On The Masters of Enterprise: American Business History and the People Who Made It by H.W. Brands (2003)

Book coverI picked this course in the Modern American Scholar line in April, and I loaded parts of it into the car for when three of our yet four headed to Arkansas for a conference, but, of course, Arkansas which means narrow, curvy two lane highways, so I could not pay much attention then. But I’ve been inventing enough reasons to drive the main vehicle with the CD changer in it to listen to the courses.

This set is 14 lectures on 7 CDs that nominally tells the stories of a dozen entrepreneurs and the businesses they built, but they actually focus on prevailing market trends and the changes in American life over the centuries and how the entrepreneurs took advantage of that. So the actual biographies of the people are generally just a paragraph or two in the lecture.

Lectures include:

  • The Business of America
  • John Jacob Astor: From Furs to Real Estate
  • Cyrus McCormick: The Business of Agriculture
  • Cornelius Vanderbilt and Jay Gould: Speculating on America
  • Andrew Carnegie and John D. Rockefeller: An Obsession for Efficiency
  • J.P. Morgan: The Triumph of the Money Man
  • Henry Ford and Alfred P. Sloan: Capturing the Dream
  • Walt Disney: The Business of Fantasy
  • Robert Woodruff: As American as Coke
  • Ray Kroc: The Industrialization of Eating
  • Sam Walton: Will the Real Uncle Same Please Stand Up?
  • Mary Kay Ash: What Do Women Want?
  • Andrew Grove and Bill Gates: Intel (and Microsoft) Inside
  • The Past and Future of American Business

I rather got a lot of interesting things out of it. One, the drive for innovation in the early years in the United States: It had a lot of land, and few people to work it compared to Europe. So that drove innovations in the agricultural machinery (such as Cyrus McCormick’s wheat harvester). The car makers thought demand for their product would be limited to the number of people who could afford to have drivers for their cars; Henry Ford saw that people would want to drive their own cars. And after the car was invented and people were living in cities, they had leisure time for Disney and whatnot. The inclusion of Mary Kay of Mary Kay Cosmetics is a bit of an outlier in the list because the professor wanted to include a woman entrepreneur, but there were not many to choose from and none succeeded like the men listed (although my beautiful wife has a Mary Kay dealer whose products but burnish her natural beauty). He also highlights that American business is very often speculative in ways that European and other business environments or mindsets are not.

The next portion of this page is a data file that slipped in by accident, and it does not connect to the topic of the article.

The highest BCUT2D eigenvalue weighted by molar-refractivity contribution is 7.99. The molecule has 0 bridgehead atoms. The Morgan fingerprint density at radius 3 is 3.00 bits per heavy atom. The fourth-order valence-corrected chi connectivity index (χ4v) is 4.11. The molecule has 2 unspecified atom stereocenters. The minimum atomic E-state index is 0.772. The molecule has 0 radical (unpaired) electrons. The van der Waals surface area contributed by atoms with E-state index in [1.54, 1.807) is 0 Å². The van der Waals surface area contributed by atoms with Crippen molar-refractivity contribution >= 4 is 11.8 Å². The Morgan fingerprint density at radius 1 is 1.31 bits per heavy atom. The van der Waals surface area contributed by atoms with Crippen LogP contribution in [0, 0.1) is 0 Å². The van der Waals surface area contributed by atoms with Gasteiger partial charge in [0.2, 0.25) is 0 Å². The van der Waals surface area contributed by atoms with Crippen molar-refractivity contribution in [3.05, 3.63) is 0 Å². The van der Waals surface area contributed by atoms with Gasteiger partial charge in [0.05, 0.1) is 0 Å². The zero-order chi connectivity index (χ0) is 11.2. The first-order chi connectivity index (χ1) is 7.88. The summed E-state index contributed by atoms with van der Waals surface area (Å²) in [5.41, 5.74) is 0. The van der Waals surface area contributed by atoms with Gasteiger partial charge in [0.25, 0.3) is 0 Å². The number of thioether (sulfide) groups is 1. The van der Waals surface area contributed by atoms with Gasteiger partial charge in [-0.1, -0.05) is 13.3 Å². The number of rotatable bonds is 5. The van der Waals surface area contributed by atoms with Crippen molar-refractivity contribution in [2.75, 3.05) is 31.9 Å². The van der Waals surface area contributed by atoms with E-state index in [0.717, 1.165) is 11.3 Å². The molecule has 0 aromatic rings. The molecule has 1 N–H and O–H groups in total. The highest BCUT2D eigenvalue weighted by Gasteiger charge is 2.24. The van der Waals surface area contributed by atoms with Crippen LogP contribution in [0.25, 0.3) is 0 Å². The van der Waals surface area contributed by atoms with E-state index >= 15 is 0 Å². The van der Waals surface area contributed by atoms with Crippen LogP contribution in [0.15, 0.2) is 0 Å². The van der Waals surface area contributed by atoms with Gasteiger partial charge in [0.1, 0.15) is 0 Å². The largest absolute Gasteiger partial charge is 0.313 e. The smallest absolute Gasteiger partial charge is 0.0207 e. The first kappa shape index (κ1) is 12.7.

So it’s a good survey of business history, and it does acknowledge one of, if not the business conundrums of American business: the role of government in business. The government was hands-off early in our history, but certainly started intervening more and more from the late 19th century on. Although the professor thinks that the government’s hand has been a balancing influence, staving off panics after the Great Depression, the course is dated 2003. The last 20 years have certainly seen more and more overt government intervention into the economy and probably to a deleterious effect.

But I enjoyed the course as a history course, not an economics course. That is, telling the stories from our ancestors and not too much trying to steer us to a glorious future that our betters have picked out for us.

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